How the Side Hustler Life Is Redefining 'Work-Life' Balance
We talk a lot about maintaining a healthy work-life balance. And rightly so. It’s a good thing that employers are giving people with kids more leeway to let them be both good parents and good workers. But what if your baby is, in fact, a little startup you’re running on the side? Odds are that’s not covered by what many companies think of as “work-life balance.” It definitely wasn’t at my old company.
But it should be at yours.
I was a derivatives broker in London for six years. I loved my job, I loved my boss and I had a good rapport with my co-workers. The experience helped shape me into the confident, capable person I am today. But I also knew from a very young age that I wanted to be part of something more entrepreneurial that could have a positive social impact.
So in 2014, I launched a part-time ecommerce business, Whistle + Bango, with a friend. Seeing a gap in the market for luxury, personalized jewelry that could also do some good, we started out making bangles embossed with zip codes. For each bangle bought by a customer, we would donate a percentage of the profit to a charity that served people within that zip code -- from London to Los Angeles.
Demand soared. Product flew out the door, allowing us to develop new lines. We had a database of celebrity clients. In our first year, we managed to grow our initial personal investments by nearly 900 percent. But we still carried on at our day jobs and kept our little secret from most coworkers. I’d get into my firm at 8 a.m. and work hard until 6 p.m., then I’d go home and work on Whistle + Bango.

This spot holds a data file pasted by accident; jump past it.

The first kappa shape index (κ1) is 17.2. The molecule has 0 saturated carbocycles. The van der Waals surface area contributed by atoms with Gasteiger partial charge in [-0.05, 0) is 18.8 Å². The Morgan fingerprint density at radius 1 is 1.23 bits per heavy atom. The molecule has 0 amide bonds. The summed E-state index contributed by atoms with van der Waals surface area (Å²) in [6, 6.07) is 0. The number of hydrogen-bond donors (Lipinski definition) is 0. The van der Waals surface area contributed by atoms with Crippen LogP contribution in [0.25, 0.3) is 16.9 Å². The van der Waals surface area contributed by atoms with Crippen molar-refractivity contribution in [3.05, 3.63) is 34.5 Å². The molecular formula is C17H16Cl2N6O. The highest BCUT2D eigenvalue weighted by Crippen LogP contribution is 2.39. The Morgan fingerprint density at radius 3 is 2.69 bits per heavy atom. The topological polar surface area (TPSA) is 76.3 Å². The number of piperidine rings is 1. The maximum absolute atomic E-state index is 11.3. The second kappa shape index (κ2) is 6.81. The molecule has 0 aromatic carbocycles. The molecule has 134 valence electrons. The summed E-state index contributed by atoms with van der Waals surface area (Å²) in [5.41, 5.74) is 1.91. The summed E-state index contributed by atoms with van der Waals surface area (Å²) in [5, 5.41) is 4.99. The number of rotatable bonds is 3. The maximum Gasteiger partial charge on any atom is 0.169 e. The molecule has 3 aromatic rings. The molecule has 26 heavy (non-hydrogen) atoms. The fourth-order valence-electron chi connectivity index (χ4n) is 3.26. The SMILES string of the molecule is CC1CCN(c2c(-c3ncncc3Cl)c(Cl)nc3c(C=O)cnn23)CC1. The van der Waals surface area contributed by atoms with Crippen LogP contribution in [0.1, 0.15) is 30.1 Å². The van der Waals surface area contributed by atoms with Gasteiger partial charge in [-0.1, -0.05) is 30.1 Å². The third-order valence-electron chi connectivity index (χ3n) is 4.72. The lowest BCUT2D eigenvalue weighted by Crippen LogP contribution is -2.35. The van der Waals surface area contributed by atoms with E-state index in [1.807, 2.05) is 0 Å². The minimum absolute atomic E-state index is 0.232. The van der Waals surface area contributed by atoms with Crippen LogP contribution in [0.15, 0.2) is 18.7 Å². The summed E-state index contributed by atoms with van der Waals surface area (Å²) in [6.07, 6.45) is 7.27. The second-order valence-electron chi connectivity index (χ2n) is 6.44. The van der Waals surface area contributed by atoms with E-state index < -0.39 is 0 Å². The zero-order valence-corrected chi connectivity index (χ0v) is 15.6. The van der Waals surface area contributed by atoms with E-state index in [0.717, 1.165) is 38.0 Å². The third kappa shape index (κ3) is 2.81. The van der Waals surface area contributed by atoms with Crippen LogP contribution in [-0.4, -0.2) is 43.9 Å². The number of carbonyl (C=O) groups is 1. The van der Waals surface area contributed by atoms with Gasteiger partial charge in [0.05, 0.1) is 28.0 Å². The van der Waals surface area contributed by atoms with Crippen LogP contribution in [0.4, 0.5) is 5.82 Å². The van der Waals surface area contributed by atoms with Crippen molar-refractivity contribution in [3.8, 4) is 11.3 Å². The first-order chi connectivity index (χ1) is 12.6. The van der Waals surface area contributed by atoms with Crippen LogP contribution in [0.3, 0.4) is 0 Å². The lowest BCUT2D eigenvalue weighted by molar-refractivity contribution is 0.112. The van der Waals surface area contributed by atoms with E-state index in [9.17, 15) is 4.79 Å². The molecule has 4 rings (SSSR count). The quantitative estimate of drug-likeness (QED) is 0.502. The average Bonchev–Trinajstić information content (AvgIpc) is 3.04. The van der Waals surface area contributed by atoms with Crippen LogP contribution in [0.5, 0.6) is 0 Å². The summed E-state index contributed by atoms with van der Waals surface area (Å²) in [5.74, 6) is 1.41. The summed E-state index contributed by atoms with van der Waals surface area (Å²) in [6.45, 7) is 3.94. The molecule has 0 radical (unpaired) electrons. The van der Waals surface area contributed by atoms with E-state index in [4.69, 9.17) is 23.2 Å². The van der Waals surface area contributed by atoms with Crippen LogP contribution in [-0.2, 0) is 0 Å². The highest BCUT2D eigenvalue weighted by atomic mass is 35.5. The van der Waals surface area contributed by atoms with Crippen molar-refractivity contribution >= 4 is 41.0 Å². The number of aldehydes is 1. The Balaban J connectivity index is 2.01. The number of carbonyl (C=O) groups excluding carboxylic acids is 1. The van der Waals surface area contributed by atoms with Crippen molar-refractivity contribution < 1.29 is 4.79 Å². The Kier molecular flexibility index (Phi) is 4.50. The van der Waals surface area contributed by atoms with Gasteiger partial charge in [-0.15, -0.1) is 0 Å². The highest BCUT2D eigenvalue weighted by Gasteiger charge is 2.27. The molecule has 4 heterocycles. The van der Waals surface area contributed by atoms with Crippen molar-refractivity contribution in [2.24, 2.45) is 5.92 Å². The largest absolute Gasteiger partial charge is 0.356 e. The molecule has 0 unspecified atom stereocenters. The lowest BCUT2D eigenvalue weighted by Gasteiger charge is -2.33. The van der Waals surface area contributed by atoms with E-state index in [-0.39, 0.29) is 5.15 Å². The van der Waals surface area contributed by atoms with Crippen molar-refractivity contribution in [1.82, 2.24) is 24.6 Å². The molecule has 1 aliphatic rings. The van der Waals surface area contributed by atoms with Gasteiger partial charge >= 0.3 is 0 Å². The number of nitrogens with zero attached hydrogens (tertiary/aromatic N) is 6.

In 2016, we began getting some press, and the secret was out. One headline read: “Glamorous city workers who set up a celebrity-loved jewelry company on the side of their regular jobs get set to turn over a quarter of a million -- and they still work on the trading floors.” That didn’t go over so well in the office, especially with the older generation, who refused to believe that you could run an ecommerce business smoothly outside office hours. The snide comments mounted. People became suspicious. I was told HR even checked my computer to make sure I hadn’t been working on my side project during working hours. (I hadn’t.) It made no sense. If a co-worker had been talking about how his kid got into college at 13, I’m sure HR wouldn’t be checking his computer to see if he was secretly quizzing her on differential equations.
I have no ill will toward my former employer, but I think it’s a prime example of how companies look at ambitious employees all wrong. In our effort to balance work and life, we’ve defined “life” too narrowly, making it almost exclusively about family or hobbies or vacations. But for entrepreneurs, side hustles can be as personally fulfilling as any of that, giving us a creative outlet and fresh inspiration, which we can harness to become better employees as well.
I quit my job earlier this year to focus on Whistle + Bango. Soon after, I joined the founding team at Nimbla, a fintech startup, and sold my share in Whistle + Bango. I’m now always looking to hire people with great side hustles, because I know these people feel more satisfied with their lives, are more well-rounded, develop diverse skill sets and, contrary to what some might think, are more likely to stick around, because they appreciate our trust and encouragement.
And what if my new employee’s definition of “work-life balance” means family vacations and bragging at work about their daughter’s gymnastics trophy? That’s lovely. I’m all for it. But let’s not forget, we all have our babies. They’re all welcome.